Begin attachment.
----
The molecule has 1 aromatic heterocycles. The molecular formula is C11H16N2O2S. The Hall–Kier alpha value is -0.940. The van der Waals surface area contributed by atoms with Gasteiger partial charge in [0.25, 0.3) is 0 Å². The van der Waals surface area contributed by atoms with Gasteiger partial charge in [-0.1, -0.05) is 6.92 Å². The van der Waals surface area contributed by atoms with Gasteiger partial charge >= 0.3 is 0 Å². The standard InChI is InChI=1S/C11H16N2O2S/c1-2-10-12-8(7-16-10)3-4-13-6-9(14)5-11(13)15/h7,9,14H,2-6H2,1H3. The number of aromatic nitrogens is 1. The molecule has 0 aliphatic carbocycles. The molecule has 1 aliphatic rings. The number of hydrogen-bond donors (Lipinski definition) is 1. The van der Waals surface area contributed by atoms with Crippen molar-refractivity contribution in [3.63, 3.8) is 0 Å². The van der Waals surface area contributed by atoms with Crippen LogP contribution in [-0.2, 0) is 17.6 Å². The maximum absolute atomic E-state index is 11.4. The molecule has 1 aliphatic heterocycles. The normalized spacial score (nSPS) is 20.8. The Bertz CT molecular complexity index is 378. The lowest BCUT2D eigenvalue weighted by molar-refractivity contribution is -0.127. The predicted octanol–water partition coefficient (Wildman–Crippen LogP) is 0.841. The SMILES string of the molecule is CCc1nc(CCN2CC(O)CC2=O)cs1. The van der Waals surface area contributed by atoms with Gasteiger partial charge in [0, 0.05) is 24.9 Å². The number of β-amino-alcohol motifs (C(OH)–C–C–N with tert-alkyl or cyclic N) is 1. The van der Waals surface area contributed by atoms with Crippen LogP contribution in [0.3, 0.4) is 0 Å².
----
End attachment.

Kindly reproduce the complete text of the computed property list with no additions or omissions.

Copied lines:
The molecule has 1 aromatic heterocycles. The molecular formula is C11H16N2O2S. The Hall–Kier alpha value is -0.940. The van der Waals surface area contributed by atoms with Gasteiger partial charge in [0.25, 0.3) is 0 Å². The van der Waals surface area contributed by atoms with Gasteiger partial charge in [-0.1, -0.05) is 6.92 Å². The van der Waals surface area contributed by atoms with Gasteiger partial charge >= 0.3 is 0 Å². The standard InChI is InChI=1S/C11H16N2O2S/c1-2-10-12-8(7-16-10)3-4-13-6-9(14)5-11(13)15/h7,9,14H,2-6H2,1H3. The number of aromatic nitrogens is 1. The molecule has 0 aliphatic carbocycles. The molecule has 1 aliphatic rings. The number of hydrogen-bond donors (Lipinski definition) is 1. The van der Waals surface area contributed by atoms with Crippen molar-refractivity contribution in [3.63, 3.8) is 0 Å². The van der Waals surface area contributed by atoms with Crippen LogP contribution in [-0.2, 0) is 17.6 Å². The maximum absolute atomic E-state index is 11.4. The molecule has 1 aliphatic heterocycles. The normalized spacial score (nSPS) is 20.8. The Bertz CT molecular complexity index is 378. The lowest BCUT2D eigenvalue weighted by molar-refractivity contribution is -0.127. The predicted octanol–water partition coefficient (Wildman–Crippen LogP) is 0.841. The SMILES string of the molecule is CCc1nc(CCN2CC(O)CC2=O)cs1. The van der Waals surface area contributed by atoms with Gasteiger partial charge in [0, 0.05) is 24.9 Å². The number of β-amino-alcohol motifs (C(OH)–C–C–N with tert-alkyl or cyclic N) is 1. The van der Waals surface area contributed by atoms with Crippen LogP contribution in [0.3, 0.4) is 0 Å².